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Police campaign against riding on pavement sees just two cyclists a day warned or fined

Greater Manchester Police hail success of initiative taken in response to local concerns despite seemingly low hit rate

Police in Greater Manchester have described a three-week campaign targeting pavement cyclists as a success – despite warning or fining an average of just under two transgressors a day, only half of whom were issued with £30 fixed penalty notices.

The clampdown, initiated on November 17, followed complaints by residents, businesses and shoppers regarding anti-social cyclists in The Rock and Kay Gardens in Bury and resulted in 21 cyclists being fined, with a further 19 warned about their behaviour.

By any standards, it seems a remarkably low ‘hit’ rate, especially when weighed against recent police initiatives elsewhere targeting law-breaking cyclists, such as one in Norwich that saw nearly 200 cyclists stopped, although it should be acknowledged that people riding without lights and not just pavement cyclists were targeted in that instance.

Inspector Charlotte Cadden of the Bury East Neighbourhood Police Team, told the Bury Times: “Incidents of cyclists using pavements and pedestrianised areas to cycle around the town is a genuine concern and is regularly raised by residents at community meetings.

“Many people, particularly older people, can feel very intimidated by cyclists using footpaths and, of course, there is a real risk that someone could be hurt,” although the newspaper didn’t cite any specific examples of that having happened.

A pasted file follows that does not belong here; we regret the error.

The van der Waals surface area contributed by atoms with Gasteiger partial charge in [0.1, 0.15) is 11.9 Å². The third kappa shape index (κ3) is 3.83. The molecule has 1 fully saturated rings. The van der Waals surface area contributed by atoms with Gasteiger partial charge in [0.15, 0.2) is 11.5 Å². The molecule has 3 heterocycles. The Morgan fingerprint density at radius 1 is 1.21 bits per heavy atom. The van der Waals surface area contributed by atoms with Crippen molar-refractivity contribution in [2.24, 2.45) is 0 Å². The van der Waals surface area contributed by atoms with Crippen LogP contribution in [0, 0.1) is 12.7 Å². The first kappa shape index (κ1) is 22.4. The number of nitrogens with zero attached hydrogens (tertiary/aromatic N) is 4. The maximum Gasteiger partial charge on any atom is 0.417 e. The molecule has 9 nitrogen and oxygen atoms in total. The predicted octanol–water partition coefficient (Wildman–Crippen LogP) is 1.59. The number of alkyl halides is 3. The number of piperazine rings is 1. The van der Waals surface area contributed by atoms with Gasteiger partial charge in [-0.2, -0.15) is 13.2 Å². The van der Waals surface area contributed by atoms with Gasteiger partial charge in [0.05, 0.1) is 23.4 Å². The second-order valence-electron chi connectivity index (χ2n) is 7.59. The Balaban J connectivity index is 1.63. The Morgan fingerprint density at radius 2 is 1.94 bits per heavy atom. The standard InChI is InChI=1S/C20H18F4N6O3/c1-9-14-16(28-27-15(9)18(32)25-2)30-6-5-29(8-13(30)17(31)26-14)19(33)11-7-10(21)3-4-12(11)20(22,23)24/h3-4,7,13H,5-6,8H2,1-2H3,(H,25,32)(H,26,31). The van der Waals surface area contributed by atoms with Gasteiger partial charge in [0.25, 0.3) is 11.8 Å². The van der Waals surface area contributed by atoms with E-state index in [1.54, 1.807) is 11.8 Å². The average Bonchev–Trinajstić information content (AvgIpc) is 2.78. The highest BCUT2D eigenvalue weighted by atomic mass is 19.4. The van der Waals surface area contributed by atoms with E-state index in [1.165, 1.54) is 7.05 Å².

A spokesman for Greater Manchester Police added: “Officers have so far had a lot of positive feedback from shopkeepers.”

One, Julia Mcloughlin, manager of Help The Aged in The Rock, told the paper: “People cycling on the pavements has been a problem in recent years because sometimes they don't realise how fast they are going and it is unsettling for elderly people.

“I have noticed fewer cyclists in pedestrianised areas since the start of this scheme and I welcome it strongly,” she continued.

That does beg the question of whether cyclists who would otherwise ride on pavements or through pedestrianised areas are simply dismounting the second they see a police officer ahead of them, although the number of cyclists stopped in other police campaigns such as the one in Norwich cited above suggests that errant cyclists only register a police presence once it is too late for them to stop.

Meanwhile, police in Southend have adopted a different approach towards cyclists caught riding their bikes in areas reserved for pedestrians. As reported last month on, rather than issuing fixed penalty notices, Essex Police are instead offering Bikeability training to cyclists.

Simon joined as news editor in 2009 and is now the site’s community editor, acting as a link between the team producing the content and our readers. A law and languages graduate, published translator and former retail analyst, he has reported on issues as diverse as cycling-related court cases, anti-doping investigations, the latest developments in the bike industry and the sport’s biggest races. Now back in London full-time after 15 years living in Oxford and Cambridge, he loves cycling along the Thames but misses having his former riding buddy, Elodie the miniature schnauzer, in the basket in front of him.

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